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3 Best Ball Passing Stacks to Target
By Kyle Dvorchak
Before we get into the best passing stacks for the 2019 season, is stacking quarterback and their targets beneficial in the first place?
Stacking in 2018
Each week, in a Best Ball league, we want to have one of the top-scoring passers in the NFL. The top-50 individual games for quarterbacks is a good place to look for elite performances. Those performances generated spike weeks for receivers at a significant rate. The top-50 QB weeks featured 35 of the top-100 WR weeks (both using PPR scoring).
Note: Receivers were counted out to 100 because most Best Ball leagues require you to start at least three each week compared to a single quarterback.
The quarterbacks produced at least one top-100 receiver game 31% of the time. If we have an idea of which quarterbacks are going to put up high-total weeks, then we can assume that one of their receivers will follow them roughly one-third of the time. When drafting a quarterback, especially if it’s your first quarterback, you should be actively looking to pair him with one of his wideouts.
Elite quarterback play wasn’t as much of a necessity for big tight end weeks as it was for receivers last year. Tight ends score less than receivers by a wide margin. This means that a simple two-touchdown week for a tight end can propel him into the top-50 weeks at the position. At the same time, if his passer threw just two touchdowns that week, they likely didn’t even come close to a top-50 overall week.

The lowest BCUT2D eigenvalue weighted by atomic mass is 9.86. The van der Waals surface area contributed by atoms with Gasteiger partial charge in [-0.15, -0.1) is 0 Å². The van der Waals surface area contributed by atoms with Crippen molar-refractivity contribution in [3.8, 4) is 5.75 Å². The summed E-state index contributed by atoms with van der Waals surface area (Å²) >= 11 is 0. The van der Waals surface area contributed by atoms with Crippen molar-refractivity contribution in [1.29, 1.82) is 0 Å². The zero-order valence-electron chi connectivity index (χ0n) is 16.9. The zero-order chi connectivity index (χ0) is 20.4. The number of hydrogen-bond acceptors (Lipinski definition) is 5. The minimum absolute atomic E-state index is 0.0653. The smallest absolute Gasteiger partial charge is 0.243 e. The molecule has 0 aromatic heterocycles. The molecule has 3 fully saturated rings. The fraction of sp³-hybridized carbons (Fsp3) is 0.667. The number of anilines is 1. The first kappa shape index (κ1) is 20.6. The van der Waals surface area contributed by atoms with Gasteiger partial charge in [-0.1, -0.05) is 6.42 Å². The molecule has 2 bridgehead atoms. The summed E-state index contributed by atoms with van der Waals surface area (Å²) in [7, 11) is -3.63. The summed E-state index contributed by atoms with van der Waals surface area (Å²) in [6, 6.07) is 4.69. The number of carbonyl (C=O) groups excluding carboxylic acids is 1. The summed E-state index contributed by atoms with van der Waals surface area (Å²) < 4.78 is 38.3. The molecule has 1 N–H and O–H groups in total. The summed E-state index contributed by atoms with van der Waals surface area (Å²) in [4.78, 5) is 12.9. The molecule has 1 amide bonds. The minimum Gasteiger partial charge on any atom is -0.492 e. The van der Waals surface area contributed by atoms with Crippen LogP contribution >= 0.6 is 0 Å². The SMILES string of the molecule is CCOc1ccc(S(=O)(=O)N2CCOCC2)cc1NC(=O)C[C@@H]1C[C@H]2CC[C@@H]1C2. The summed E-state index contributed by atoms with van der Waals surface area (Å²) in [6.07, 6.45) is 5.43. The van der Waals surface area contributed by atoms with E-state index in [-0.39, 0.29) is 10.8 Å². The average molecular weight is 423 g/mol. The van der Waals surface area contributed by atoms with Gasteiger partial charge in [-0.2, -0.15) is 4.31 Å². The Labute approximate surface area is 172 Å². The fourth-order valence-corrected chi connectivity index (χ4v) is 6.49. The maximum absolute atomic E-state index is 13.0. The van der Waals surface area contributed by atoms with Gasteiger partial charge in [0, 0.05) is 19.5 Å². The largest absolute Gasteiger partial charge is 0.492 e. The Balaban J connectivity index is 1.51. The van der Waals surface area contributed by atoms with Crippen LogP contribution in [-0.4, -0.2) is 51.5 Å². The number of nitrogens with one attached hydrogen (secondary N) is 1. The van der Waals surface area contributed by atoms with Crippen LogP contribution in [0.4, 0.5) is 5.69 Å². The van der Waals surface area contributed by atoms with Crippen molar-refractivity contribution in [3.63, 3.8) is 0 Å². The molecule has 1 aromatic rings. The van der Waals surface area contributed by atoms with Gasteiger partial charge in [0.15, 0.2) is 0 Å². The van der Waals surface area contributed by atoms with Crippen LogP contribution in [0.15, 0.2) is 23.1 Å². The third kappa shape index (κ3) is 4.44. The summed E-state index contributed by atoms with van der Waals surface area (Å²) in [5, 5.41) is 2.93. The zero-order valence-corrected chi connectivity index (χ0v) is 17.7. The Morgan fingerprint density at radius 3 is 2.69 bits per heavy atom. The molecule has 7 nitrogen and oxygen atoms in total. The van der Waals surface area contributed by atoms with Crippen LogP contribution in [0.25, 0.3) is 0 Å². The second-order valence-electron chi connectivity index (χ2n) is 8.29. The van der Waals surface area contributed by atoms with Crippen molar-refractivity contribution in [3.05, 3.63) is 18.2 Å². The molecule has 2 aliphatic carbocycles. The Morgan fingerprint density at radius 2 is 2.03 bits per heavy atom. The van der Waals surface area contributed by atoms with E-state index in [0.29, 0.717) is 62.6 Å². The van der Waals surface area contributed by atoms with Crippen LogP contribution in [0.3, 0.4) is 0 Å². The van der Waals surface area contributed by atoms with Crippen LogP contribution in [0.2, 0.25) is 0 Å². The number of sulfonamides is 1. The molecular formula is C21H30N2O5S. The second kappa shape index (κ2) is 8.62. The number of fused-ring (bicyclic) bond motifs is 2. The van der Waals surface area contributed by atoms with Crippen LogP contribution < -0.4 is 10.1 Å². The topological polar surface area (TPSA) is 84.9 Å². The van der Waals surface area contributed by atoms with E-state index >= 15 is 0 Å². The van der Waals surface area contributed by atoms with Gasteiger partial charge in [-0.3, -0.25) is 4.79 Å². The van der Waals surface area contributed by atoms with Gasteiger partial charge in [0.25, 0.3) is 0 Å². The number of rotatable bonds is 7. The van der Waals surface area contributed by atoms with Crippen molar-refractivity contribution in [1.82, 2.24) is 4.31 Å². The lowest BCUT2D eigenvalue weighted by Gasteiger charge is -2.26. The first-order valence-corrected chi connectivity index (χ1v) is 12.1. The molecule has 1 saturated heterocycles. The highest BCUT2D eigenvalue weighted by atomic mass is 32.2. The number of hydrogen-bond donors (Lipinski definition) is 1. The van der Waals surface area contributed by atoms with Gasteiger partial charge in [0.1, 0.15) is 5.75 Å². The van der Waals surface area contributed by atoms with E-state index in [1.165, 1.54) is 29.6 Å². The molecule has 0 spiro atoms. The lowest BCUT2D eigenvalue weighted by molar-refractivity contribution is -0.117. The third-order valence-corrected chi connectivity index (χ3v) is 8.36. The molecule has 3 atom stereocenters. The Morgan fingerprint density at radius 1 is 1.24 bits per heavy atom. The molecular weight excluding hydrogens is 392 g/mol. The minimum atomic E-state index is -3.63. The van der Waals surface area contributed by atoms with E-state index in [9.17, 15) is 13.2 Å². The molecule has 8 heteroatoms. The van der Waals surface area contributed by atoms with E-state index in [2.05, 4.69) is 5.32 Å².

Having a quarterback who erupted on a week did still help tight ends. The top-50 quarterback performances produced 10 of the 50 best tight end performances. This mark doesn’t make TE-QB stacks as necessary as a WR-QB stack but it can still have value.
Where to Look in 2019
Tampa Bay Buccaneers
The tight end position was extremely top-heavy for stacking viability. Patrick Mahomes and Travis Kelce accounted for three of the ten stacks weeks. So to make a profitable stack, we need to find a player with a Kelce-like ceiling. Look no further than Tampa Bay.
O.J. Howard has been in the league for two seasons, and over that span, he’s led all tight ends in yards per target twice (11.1 and 11.8). In his first season, Howard was targeted 2.8 times per game. That averaged went up by two in his second season. Another uptick in volume and Howard has the potential to break out in a major way.
The argument for Jameis Winston and Mike Evans to round out this stack is much easier to make. Evans was WR9 last season despite facing a revolving door of starting quarterbacks. He also had Adam Humphries and DeSean Jackson siphoning targets away in both the short and deep quadrants of the field. The duo accounted for 179 targets and neither are with the team anymore. Evans finish last season represents his floor for the upcoming season.
Without Ryan Fitzpatrick lurking in the shadows, there’s almost no risk of Winston being benched mid-season. This makes him one of the sneakiest Best Ball quarterbacks. The Buccaneers passers combined for four of the top-50 QB games in 2018. Only three teams produced more elite passing games. Coincidentally, only three teams attempted more passes per game than Tampa’s 39.1 mark.
Now they have a new head coach in Bruce Arians but that doesn’t meet they are guaranteed to be a balanced attack moving forward. Arians’ Cardinals squads were second and fifth in pass attempts during his final two seasons in Arizona. If Ronald Jones can’t turn his career around, the Bucs should be the favorite to lead the league in total passes. That makes the Winstons-Howard-Evans stack a premium option in Best Ball or redraft.